In the UK, as of next month the official measure of consumer prices will become CPIH, with the H standing for housing. As at today, the only difference between CPI and CPIH is the inclusion of owner-occupied housing in the latter, on a rental equivalence basis (“how much would it cost to rent the home I own?”, a similar measure to the Owners’ Equivalent Rent component of US CPI), which has a w…Read the article
We used to have bear and bull markets, now we have a “chameleon market” to keep us on our toes.
In this week’s edition we will be joined by Richard Woolnough, Fund Manager.
Tune in and listen to our latest thoughts:
- Is the Fed already behind the curve?
- The never ending saga of the Eurozone…
- Special edition: Richard Woolnough’s insight into the credit markets
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1. We are at the point of peak oil pass through: January and February 2016 saw oil prices reach their lows ($34.25 Brent January 20th and $26.21 WTI, February 11th), so this week’s inflation numbers will see some high year-on-year oil price base effects, as will February’s. This is one of the main reasons why we have been seeing significant rises in inflation in recent months.
2. The upward mar…Read the article
For over 3 years, the Czech National Bank (CNB) has maintained the Czech Koruna (CZK) exchange rate close to 27 CZK to the Euro (EUR), essentially using its currency – as opposed to interest rates – as the policy tool to achieve its inflation target. Earlier this month however, the CNB advised that this strategy would be exited “around the middle of 2017”. Though the timing remains ambiguous (t…Read the article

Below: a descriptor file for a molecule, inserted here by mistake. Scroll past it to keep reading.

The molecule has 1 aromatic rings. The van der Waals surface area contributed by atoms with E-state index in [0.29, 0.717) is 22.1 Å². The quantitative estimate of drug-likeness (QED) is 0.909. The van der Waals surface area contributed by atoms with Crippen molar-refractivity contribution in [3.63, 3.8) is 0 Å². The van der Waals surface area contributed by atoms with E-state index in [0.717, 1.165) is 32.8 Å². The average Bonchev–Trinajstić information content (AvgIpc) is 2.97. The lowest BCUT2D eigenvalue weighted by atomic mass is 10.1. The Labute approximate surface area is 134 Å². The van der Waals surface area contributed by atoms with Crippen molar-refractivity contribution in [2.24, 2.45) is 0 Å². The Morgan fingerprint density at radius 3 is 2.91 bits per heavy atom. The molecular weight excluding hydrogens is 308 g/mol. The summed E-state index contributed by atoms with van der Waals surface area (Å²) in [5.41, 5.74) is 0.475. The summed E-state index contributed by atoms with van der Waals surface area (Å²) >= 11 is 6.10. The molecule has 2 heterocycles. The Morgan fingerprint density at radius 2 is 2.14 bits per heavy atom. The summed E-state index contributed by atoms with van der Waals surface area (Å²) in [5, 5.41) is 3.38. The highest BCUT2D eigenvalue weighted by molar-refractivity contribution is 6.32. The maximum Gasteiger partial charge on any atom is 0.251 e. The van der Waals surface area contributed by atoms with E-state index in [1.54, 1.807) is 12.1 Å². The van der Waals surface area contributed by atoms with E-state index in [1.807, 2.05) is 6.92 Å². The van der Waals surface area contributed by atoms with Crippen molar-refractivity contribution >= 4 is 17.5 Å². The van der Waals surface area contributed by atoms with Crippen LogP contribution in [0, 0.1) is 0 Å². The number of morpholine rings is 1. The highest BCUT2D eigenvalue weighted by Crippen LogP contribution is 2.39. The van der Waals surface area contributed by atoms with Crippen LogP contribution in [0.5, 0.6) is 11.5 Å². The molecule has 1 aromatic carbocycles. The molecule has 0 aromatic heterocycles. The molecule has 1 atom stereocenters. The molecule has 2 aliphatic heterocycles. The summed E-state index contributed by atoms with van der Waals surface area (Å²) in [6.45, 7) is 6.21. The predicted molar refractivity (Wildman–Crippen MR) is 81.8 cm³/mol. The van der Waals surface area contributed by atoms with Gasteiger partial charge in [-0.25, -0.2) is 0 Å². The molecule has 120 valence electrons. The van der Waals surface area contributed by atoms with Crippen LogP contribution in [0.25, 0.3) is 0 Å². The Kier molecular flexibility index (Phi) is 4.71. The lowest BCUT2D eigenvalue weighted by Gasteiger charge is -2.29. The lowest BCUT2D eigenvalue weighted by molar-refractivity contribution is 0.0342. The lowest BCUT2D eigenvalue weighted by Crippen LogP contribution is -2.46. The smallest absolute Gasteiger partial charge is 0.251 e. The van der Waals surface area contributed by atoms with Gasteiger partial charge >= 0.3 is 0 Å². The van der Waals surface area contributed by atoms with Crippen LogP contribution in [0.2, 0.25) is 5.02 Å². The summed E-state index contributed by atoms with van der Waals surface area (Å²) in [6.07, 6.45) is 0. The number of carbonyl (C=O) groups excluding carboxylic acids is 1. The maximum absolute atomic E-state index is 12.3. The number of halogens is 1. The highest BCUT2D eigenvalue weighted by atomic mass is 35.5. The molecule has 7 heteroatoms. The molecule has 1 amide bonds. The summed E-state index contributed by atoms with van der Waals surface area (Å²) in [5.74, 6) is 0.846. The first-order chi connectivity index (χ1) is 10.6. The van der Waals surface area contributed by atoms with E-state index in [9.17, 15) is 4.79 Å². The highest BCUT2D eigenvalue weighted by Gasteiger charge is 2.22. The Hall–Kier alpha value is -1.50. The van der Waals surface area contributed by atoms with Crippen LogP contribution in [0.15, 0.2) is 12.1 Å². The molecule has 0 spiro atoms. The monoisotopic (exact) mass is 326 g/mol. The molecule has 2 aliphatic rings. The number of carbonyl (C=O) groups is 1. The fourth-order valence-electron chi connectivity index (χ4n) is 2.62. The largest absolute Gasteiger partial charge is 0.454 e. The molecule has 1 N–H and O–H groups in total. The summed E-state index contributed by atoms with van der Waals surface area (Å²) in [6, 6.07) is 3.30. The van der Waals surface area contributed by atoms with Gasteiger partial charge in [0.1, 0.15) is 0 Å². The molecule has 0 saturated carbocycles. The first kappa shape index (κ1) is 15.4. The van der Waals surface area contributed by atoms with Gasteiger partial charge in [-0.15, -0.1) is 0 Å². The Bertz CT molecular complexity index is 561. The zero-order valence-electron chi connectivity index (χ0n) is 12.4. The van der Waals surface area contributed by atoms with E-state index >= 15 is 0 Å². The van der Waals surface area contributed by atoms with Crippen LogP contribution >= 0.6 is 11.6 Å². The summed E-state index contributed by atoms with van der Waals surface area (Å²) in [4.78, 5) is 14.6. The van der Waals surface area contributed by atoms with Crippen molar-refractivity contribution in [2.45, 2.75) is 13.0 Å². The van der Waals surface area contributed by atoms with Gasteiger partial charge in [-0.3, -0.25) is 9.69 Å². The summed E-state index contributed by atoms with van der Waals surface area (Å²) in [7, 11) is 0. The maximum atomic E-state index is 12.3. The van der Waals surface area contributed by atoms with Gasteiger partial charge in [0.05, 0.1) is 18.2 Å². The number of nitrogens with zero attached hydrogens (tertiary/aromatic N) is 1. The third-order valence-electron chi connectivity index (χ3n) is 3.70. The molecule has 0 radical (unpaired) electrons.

The IFS (Institute for Fiscal Studies) Green Budget hit the headlines last week with its forecast that, over the course of this parliament, the UK tax burden is set to rise to its highest level in 30 years. The IFS has calculated that by 2020 the proportion of national income raised through taxes will increase to 37%.
I was at the presentation, and the more concerning issue for me was the rathe…Read the article
A couple of special guests joined me for this week’s Bond Vigilantes TV. Tune in and listen to our latest thoughts on:
- What’s behind the boom in UK consumer spending?
- How M&A activity might fuel Europe’s high yield bond market this year – with Stefan Isaacs and BAML’s Chris Munro.
- Why US and European banks might have mixed feelings on Dodd Frank.
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It’s rare to find a piece of writing that EVERYONE in bond markets has read and is talking about, but in January, a blog by Paul Schmelzing on the Bank of England’s excellent Bank Underground site did just that. Paul is a visiting scholar from Harvard University, working at the Bank of England to research foreign exchange policy in the era of Bretton Woods. In the blog however he took a very …Read the article
The cost of new mortgage borrowing and payments on outstanding household debt can have a large impact on the rate of growth of an economy. For this reason, central bankers are interested in the transmission mechanism of monetary policy. It has been shown that interest rates can have a stronger influence on an economy where there are a high proportion of variable rather than fixed-rate mortgages…Read the article
Capital markets have experienced a major shift in sentiment over the course of the last couple of months. Fears over secular stagnation and deflation have dissipated, and investors have been willing to embrace risk assets again. Many economists have revised upwards their estimates of global economic growth, starting first with the US where the fiscal reigns are expected to be loosened in order …Read the article
In this week’s edition:
- Bond yields and inflation surprises: waking up to reflation?
- A good start to the year in credit markets
- Record supply in US Investment grade credit
Tune in for the charts and articles that are making headlines in bond markets
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